The Americans with Disabilities Act (“ADA”) protects employees from discrimination on the basis of disability. But the ADA is notoriously complicated. To prove disability discrimination is much harder than it sounds. To determine if you have a discrimination claim, you should speak with a Cleveland ADA lawyer at Bolek Besser Glesius.

At the start, proving disability discrimination first requires the employee to prove they meet the technical legal definition of a “disability.” In most cases, that entails the employee showing he or she has “a physical or mental impairment that substantially limits one or more major life activities of such individual.” Each of those terms is defined by the ADA and by case law. And sometimes what seems like an obvious disability won’t meet the legal definition.

It is important to note that the ADA definition of disability isn’t limited to people who have an actual disability. It also protects employees who don’t have a disability but whose employers believe they do. This is known as a “regarded as” disability discrimination claim. The ADA also protects employees who no longer have an actual disability but did in the past—known as having a “record of” a disability. A good example would be an employee who previously had cancer and is in remission. Lastly, the ADA prohibits discrimination against employees who don’t have a disability but who are “associated” with someone who does, for instance a spouse or child.

What does disability discrimination look like?

Next the employee must prove that the employer discriminated against them because of their protected status. Discrimination under the ADA can take different forms. Firing an employee because of a disability is the most blatant example. Refusing to hire an employee because of an actual or perceived disability is another. Employers might also violate the ADA by refusing to promote employees because of a disability or by making impermissible requests for the employee’s medical information. There is one other critical ADA protection employees need to know about.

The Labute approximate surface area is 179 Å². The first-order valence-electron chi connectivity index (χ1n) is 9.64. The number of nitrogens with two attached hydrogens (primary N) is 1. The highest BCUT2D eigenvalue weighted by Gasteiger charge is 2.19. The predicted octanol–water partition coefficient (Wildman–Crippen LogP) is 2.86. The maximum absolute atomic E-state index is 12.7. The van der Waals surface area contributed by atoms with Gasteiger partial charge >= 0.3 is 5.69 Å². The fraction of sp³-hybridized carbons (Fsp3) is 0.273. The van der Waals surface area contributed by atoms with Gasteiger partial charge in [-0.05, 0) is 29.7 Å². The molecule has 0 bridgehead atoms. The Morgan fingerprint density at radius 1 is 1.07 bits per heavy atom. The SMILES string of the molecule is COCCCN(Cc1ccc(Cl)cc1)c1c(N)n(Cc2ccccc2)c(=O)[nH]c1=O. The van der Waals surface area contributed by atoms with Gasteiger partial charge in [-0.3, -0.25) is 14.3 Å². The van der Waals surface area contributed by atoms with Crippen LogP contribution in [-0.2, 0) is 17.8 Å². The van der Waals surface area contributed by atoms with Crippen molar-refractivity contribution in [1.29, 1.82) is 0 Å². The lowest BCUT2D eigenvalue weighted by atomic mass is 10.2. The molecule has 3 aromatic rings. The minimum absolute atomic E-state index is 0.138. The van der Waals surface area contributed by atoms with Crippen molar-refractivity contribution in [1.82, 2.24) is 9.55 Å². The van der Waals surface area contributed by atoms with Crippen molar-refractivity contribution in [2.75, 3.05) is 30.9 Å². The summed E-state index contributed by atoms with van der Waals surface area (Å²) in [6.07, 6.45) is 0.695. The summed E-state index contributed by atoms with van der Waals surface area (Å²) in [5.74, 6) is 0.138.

Under the ADA and Ohio law, employers must generally make “reasonable accommodations” of an employee’s known disability if doing so would allow the employee to perform the essential functions of the job. A reasonable accommodation is some change to the employee’s job duties, or to other workplace policies or procedures, that would allow the employee to perform the main job functions.

Common examples of reasonable accommodations include making existing facilities accessible, job restructuring, part-time or modified work schedules, acquiring or modifying equipment, reassignment to a vacant position, and possibly medical leave. This is not an exhaustive list. Ordinarily, employers must make reasonable accommodations when the employee asks for them unless doing so would be an “undue hardship” on the employer.

ADA lawyer for Ohio employees

As we said, the disability discrimination laws are complicated. But when you’ve been discriminated against because of a disability your rights are too important to leave to chance. Talk to an ADA lawyer at Bolek Besser Glesius and protect yourself.